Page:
To celebrate the Queen's Diamond Jubilee year in 2012, a new family garden was established in an area of previously unused land in the Museum grounds. The garden has a paved pergola, new planting and wooden seating and a number of outdoor musical instruments made from recycled materials that are fun for all ages.
After your visit to the Cottage and gardens you may welcome a cup of tea or coffee in the Centre’s Cafe Bar.
Plan Your Visit
Accommodation - Search & Book through Agoda.com here:
Opening Days & Times
Every day until 23 December.
11:00 – 17:00. Last admission 16:15 hours
The admission price includes entry to the Museum, the Visitor Centre, the Introductory Video and a free Audio Guide.
Currently admission is - Adult: £7.50; Child: £3.50. Concessions & family rates available.
For up to date information of costs, go to:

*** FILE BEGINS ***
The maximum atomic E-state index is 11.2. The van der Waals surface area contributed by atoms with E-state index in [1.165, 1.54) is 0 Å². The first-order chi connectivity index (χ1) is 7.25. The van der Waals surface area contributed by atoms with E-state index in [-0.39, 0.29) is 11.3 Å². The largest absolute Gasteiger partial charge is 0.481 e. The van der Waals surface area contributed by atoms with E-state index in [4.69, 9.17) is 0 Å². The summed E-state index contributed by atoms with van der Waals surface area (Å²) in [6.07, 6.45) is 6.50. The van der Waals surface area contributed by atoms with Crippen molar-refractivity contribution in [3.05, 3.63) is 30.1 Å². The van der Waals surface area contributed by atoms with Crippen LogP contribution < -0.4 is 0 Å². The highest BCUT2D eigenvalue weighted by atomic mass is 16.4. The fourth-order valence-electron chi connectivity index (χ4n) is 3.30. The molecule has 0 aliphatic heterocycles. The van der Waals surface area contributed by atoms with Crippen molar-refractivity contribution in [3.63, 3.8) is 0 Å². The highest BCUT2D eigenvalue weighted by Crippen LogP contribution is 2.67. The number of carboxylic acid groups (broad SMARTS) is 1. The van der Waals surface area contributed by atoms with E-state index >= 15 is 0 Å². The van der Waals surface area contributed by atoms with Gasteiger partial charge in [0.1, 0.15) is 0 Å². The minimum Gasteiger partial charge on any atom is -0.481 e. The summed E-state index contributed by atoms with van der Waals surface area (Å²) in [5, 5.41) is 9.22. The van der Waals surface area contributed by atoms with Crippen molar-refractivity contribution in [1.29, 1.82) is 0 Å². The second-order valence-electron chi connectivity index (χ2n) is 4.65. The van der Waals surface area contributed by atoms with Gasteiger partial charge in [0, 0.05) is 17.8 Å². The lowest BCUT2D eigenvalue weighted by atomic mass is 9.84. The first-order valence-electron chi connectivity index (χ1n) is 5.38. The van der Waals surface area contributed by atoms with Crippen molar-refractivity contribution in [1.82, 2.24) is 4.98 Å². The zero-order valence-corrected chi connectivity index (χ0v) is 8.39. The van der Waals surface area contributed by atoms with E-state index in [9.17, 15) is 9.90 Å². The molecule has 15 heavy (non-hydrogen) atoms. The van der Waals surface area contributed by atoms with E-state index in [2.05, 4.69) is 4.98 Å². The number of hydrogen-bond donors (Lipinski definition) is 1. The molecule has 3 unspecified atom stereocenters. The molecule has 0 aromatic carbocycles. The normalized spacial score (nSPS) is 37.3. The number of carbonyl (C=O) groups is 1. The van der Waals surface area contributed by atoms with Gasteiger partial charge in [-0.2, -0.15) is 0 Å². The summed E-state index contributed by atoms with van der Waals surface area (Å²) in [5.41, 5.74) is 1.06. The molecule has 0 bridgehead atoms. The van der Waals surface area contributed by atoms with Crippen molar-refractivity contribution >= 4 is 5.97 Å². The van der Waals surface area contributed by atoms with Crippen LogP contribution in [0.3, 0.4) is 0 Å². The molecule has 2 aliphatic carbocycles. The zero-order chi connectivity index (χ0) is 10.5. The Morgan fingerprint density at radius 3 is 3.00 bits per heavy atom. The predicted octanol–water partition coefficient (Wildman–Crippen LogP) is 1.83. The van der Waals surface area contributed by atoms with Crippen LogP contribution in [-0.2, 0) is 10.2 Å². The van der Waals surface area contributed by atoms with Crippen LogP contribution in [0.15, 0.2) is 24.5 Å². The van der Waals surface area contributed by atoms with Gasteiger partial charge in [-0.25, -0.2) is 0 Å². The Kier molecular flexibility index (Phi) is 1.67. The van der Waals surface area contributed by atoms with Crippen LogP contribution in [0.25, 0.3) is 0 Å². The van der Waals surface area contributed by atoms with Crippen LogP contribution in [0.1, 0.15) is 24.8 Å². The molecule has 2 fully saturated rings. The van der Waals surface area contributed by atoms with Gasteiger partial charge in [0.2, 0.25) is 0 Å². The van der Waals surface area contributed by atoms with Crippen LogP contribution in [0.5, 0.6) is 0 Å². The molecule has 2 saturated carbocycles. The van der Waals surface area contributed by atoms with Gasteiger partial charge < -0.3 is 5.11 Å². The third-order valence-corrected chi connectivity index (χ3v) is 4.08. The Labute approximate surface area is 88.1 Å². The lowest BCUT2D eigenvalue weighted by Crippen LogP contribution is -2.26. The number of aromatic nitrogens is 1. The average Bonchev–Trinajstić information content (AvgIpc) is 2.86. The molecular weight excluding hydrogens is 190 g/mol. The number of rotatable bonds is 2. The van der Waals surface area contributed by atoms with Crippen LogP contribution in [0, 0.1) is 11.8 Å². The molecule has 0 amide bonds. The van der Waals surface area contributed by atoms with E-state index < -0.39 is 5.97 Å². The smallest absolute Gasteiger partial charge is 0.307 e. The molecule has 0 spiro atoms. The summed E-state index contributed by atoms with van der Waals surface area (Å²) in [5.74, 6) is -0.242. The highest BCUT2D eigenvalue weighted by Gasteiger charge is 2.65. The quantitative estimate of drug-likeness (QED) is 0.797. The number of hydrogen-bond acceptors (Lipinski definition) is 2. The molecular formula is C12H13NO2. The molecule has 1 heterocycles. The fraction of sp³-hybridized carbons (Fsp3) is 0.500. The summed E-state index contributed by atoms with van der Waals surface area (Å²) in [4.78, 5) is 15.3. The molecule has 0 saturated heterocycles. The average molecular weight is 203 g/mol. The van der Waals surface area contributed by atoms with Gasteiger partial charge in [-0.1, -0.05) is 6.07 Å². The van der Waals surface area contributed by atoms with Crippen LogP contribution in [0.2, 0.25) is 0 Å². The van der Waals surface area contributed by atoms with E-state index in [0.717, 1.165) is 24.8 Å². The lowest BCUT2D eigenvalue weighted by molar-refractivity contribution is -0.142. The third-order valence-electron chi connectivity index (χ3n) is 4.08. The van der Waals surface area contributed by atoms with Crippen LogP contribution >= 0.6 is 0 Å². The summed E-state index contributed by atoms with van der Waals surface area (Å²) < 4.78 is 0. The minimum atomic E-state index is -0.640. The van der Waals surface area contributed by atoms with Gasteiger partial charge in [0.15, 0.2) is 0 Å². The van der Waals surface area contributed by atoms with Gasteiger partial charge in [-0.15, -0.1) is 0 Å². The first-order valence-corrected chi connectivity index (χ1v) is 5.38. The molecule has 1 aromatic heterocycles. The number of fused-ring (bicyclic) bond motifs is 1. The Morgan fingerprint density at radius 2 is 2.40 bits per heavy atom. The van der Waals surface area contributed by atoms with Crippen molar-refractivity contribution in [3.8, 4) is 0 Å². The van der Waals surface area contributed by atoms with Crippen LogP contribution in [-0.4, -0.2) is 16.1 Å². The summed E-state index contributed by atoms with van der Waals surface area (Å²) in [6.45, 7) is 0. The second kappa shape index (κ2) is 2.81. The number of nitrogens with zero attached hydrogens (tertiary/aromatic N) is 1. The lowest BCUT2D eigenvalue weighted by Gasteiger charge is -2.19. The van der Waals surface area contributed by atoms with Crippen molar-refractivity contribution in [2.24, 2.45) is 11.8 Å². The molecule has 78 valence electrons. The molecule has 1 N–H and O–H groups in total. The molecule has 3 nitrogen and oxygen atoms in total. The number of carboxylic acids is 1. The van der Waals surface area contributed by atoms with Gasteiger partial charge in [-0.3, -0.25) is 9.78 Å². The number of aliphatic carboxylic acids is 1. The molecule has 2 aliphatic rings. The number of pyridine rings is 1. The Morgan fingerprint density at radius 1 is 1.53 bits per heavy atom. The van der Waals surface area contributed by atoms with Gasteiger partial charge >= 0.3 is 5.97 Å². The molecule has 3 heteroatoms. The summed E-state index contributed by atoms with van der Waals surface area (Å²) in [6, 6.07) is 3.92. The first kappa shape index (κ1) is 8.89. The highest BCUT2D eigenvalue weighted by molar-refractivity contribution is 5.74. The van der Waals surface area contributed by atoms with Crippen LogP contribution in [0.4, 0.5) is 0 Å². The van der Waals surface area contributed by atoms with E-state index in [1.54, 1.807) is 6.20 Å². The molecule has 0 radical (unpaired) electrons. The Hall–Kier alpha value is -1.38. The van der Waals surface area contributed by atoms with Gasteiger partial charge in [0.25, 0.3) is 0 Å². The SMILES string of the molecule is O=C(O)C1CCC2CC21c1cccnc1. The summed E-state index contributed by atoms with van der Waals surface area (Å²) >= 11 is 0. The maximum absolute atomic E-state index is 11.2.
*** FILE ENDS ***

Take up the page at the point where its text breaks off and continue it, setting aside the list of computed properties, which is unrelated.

There are designated disabled parking spaces close to reception, and a wheelchair is available for use on site.
The Visitor Centre is wheelchair accessible throughout including toilets.
- The Birthplace Cottage: The upper rooms are not accessible. There is wheelchair access to the study and ground floor, and into the garden (gravel paths).
- Hearing & Sight Impaired: Displays are labelled with printed captions and there are larger panels of information or room guides in most areas. Large print room guides are available on request. Telephone-type handsets play musical extracts.
The audio guide is available with RNID approved headphones. A text version of the guide is also available. The audio guide describes many exhibits, with Elgar's words and music.
Hearing and Blind Guide dogs are welcome.
Disabled Access further information:
Cafe Bar serving teas, coffees, hot chocolate, cold drinks, and cakes
Shop selling CDs, DVDs, books, and souvenirs
Contact & Further Information
+44 (0)1905 333 224
- By Car: The Museum is located 3 miles (4.8 km) west of Worcester, just off the A44, a few minutes from Junction 7 of the M5 motorway.
- Sat Nav setting: WR2 6RH
- Parking: Large car park is available.
Google Map - Elgar Birthplace Museum